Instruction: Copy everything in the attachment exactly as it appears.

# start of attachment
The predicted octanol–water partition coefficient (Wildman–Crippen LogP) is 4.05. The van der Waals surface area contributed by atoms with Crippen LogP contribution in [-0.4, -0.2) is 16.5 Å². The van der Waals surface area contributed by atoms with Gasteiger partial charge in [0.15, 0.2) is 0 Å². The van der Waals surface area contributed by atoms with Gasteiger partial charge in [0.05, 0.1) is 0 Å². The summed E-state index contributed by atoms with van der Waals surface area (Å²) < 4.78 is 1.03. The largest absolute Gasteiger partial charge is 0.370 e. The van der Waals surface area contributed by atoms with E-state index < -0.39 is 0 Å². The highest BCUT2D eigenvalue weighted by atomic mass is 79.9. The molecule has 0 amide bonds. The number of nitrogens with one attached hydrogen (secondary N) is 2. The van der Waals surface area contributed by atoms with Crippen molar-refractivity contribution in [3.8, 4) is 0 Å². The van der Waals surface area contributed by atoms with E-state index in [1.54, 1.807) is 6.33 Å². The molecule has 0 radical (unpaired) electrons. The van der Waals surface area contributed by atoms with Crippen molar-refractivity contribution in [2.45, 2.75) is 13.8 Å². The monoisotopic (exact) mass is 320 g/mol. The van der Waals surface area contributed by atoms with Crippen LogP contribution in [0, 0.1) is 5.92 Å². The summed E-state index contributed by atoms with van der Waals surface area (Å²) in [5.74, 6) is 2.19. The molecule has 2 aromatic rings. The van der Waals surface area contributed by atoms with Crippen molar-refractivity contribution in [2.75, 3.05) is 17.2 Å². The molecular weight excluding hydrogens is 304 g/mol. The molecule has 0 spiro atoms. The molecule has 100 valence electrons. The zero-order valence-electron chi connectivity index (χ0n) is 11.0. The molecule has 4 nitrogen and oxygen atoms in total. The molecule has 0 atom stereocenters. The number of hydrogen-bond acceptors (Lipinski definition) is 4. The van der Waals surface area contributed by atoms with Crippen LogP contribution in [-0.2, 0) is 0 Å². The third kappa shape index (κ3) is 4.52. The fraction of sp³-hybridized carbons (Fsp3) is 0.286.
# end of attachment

The predicted octanol–water partition coefficient (Wildman–Crippen LogP) is 4.05. The van der Waals surface area contributed by atoms with Crippen LogP contribution in [-0.4, -0.2) is 16.5 Å². The van der Waals surface area contributed by atoms with Gasteiger partial charge in [0.15, 0.2) is 0 Å². The van der Waals surface area contributed by atoms with Gasteiger partial charge in [0.05, 0.1) is 0 Å². The summed E-state index contributed by atoms with van der Waals surface area (Å²) < 4.78 is 1.03. The largest absolute Gasteiger partial charge is 0.370 e. The van der Waals surface area contributed by atoms with E-state index < -0.39 is 0 Å². The highest BCUT2D eigenvalue weighted by atomic mass is 79.9. The molecule has 0 amide bonds. The number of nitrogens with one attached hydrogen (secondary N) is 2. The van der Waals surface area contributed by atoms with Crippen molar-refractivity contribution in [3.8, 4) is 0 Å². The van der Waals surface area contributed by atoms with E-state index in [1.54, 1.807) is 6.33 Å². The molecule has 0 radical (unpaired) electrons. The van der Waals surface area contributed by atoms with Crippen molar-refractivity contribution in [2.45, 2.75) is 13.8 Å². The monoisotopic (exact) mass is 320 g/mol. The van der Waals surface area contributed by atoms with Crippen LogP contribution in [0, 0.1) is 5.92 Å². The summed E-state index contributed by atoms with van der Waals surface area (Å²) in [5.74, 6) is 2.19. The molecule has 2 aromatic rings. The van der Waals surface area contributed by atoms with Crippen molar-refractivity contribution in [2.75, 3.05) is 17.2 Å². The molecular weight excluding hydrogens is 304 g/mol. The molecule has 0 spiro atoms. The molecule has 100 valence electrons. The zero-order valence-electron chi connectivity index (χ0n) is 11.0. The molecule has 4 nitrogen and oxygen atoms in total. The molecule has 0 atom stereocenters. The number of hydrogen-bond acceptors (Lipinski definition) is 4. The van der Waals surface area contributed by atoms with Crippen LogP contribution in [-0.2, 0) is 0 Å². The third kappa shape index (κ3) is 4.52. The fraction of sp³-hybridized carbons (Fsp3) is 0.286.